Green responds:

Explain the dress code when you're making the job offer, so it's not getting sprung on them after they've already accepted. (Most people won't be deterred by it, but you want to allow for the possibility that someone could be.) You can just be very direct -- "I want to let you know that we're more on the business end of business casual, which for us means (fill in details here)." And that last part is important -- be sure to give specifics so that they're clear on what is and isn't OK; don't assume that they'll have your same definition of business casual.

3. Happy hours and religious restrictions

Our team has been debating a question about religious dietary restrictions. If someone can't drink for religious reasons and doesn't want to participate in (voluntary) happy hours after work, is it that person's responsibility to suggest another place to go or another group activity to do, or is the responsibility of the person organizing the happy hour? Our VP is the sole organizer of these group events, and she pretty much always does happy hour at a nearby bar.

I can see both sides of the issue. On the one hand, if the religious person is unhappy about something, they should make the effort to change it. You shouldn't complain about something without at least proposing a solution. But, on the other hand, the person might feel awkward about having to go against the team and suggest something the team might not enjoy (or show up to) as much as happy hour, or they might feel that it's the VP's responsibility to make decisions that include them. What do you think?

Green responds:

It depends on whether it's an informal happy hour with some co-workers casually getting together or more like a team event. If it's the former and a manager isn't regularly participating, it's really up to those people to decide how they want to handle that, although the collegial and thoughtful thing would be to suggest more inclusive activities on occasion. But if it's more like a work event or if a manager is regularly involved, then yes, the manager has a responsibility to ensure that people aren't being left out, whether because of religious or dietary reasons, or even just personal preference (like hating bars). That's because if it's a work event or if a manager is regularly present, there's a higher obligation to think about the morale and inclusion of the entire group.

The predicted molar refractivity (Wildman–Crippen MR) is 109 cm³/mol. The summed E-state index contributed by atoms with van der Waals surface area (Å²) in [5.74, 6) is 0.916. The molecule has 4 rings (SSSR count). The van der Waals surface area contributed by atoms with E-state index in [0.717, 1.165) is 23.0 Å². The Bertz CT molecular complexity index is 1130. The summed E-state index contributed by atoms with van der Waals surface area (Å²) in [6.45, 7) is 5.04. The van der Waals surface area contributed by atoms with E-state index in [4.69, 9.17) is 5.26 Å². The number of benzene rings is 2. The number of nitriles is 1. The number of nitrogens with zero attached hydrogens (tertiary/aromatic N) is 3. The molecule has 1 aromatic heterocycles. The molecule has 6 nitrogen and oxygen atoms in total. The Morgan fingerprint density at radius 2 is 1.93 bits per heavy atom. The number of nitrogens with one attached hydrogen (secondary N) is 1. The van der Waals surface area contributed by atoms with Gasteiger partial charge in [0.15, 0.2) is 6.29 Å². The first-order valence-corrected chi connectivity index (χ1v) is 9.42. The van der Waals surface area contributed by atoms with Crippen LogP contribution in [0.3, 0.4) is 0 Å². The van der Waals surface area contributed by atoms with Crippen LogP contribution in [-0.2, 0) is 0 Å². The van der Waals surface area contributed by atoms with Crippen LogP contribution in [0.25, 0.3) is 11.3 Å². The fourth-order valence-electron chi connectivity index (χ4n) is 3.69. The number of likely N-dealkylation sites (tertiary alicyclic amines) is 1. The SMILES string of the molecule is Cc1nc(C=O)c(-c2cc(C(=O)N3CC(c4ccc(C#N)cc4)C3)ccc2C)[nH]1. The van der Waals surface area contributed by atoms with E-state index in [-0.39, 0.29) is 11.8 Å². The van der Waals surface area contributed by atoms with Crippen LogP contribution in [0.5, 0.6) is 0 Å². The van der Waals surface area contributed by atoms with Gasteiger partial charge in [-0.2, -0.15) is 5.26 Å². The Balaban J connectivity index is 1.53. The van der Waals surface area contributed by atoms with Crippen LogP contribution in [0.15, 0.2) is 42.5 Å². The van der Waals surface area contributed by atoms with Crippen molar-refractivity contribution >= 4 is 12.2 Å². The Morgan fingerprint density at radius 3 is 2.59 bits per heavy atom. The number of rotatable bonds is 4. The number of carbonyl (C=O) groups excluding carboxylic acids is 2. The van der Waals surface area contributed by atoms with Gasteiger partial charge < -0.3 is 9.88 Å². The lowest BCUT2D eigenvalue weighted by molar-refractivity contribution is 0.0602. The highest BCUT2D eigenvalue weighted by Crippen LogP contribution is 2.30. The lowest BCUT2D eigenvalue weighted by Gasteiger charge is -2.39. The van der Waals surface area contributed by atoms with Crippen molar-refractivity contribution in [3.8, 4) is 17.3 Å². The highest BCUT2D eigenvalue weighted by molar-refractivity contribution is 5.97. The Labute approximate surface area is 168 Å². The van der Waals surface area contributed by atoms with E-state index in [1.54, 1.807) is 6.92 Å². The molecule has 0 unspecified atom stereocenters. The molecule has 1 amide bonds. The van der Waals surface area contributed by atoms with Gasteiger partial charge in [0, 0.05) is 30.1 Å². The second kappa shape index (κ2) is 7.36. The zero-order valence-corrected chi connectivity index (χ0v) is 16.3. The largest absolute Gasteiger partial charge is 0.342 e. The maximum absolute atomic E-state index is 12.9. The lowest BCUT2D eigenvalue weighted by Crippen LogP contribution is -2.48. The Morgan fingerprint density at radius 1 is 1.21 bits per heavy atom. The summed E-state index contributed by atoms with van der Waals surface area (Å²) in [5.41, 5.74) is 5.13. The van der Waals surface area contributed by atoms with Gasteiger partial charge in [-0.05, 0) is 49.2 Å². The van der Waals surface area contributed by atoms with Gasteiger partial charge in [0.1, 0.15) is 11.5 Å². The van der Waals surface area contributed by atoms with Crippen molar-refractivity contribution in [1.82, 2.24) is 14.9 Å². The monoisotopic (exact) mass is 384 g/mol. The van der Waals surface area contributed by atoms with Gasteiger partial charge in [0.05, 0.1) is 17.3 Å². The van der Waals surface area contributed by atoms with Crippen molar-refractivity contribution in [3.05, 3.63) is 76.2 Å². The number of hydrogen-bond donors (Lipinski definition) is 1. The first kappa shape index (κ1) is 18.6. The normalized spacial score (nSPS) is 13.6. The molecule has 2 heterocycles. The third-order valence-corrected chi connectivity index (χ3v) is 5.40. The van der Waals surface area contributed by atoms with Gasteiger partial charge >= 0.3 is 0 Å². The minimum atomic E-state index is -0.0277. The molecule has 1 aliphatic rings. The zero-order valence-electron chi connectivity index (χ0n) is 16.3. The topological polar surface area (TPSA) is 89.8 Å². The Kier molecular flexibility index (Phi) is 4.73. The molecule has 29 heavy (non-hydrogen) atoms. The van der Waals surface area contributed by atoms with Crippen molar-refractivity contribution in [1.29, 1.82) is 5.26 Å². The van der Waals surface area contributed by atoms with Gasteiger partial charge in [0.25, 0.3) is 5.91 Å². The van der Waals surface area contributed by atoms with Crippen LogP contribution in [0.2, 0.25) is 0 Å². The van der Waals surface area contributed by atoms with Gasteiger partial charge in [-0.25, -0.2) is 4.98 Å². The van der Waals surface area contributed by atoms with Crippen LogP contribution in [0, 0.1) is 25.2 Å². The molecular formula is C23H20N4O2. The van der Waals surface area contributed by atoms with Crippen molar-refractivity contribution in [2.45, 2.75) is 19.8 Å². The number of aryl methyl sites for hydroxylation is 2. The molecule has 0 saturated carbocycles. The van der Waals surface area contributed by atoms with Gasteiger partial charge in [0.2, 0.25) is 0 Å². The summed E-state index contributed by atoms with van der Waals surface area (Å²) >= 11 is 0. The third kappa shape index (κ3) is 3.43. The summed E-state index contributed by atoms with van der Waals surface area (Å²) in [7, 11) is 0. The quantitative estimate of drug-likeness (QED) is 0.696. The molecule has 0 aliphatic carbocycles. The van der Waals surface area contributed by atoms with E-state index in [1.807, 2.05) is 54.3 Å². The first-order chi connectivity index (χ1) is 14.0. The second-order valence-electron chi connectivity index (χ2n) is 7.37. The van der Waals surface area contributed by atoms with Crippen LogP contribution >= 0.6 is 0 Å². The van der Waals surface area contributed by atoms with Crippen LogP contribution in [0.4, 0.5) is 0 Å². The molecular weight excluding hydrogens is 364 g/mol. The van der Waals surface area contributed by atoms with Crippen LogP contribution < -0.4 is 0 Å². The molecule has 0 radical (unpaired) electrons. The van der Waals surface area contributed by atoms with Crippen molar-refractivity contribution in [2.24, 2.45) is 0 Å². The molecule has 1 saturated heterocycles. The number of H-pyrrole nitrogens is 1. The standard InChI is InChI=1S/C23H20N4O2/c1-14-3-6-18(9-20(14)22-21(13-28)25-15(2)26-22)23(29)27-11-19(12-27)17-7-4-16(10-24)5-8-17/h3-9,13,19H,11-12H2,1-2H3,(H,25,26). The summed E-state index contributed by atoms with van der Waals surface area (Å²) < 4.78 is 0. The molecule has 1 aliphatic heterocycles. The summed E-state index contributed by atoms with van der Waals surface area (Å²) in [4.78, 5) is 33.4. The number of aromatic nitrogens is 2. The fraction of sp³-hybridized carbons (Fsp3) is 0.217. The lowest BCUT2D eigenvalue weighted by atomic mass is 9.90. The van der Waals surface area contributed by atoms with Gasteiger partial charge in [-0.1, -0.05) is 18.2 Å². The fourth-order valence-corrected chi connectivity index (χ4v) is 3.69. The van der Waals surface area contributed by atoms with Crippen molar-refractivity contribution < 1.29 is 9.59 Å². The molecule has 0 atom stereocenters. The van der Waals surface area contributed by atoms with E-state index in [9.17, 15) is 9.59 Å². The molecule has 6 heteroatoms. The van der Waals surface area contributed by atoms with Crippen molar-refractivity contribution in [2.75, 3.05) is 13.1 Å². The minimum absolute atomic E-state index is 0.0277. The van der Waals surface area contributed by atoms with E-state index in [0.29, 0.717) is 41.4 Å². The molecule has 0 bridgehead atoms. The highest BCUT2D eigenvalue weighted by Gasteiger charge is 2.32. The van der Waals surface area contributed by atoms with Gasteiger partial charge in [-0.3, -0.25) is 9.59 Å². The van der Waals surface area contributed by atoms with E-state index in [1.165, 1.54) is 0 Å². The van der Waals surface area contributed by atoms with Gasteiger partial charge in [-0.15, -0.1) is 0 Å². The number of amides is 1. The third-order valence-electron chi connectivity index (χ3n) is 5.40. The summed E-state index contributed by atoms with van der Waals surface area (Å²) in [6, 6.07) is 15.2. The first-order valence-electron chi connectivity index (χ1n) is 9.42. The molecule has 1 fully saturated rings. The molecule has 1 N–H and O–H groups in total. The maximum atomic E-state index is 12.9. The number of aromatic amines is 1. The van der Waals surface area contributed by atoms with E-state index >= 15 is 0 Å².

Ideally, it would be great for the person with the restriction to speak up and make a different suggestion, but realistically many people in that position are hesitant to do so because they feel awkward about it. And ideally everyone else would recognize that reality and speak up so that they don't have to.

4. My co-worker asks where I'm going every single time I leave my desk

I share an office with two colleagues. One is part time and works unusual hours, so we are rarely here at the same time. My other office mate just started a few months ago, and we are both here 9 to 5, five days a week. She and I don't work on any of the same projects, so we don't talk much beyond the usual polite small talk a couple of times a day.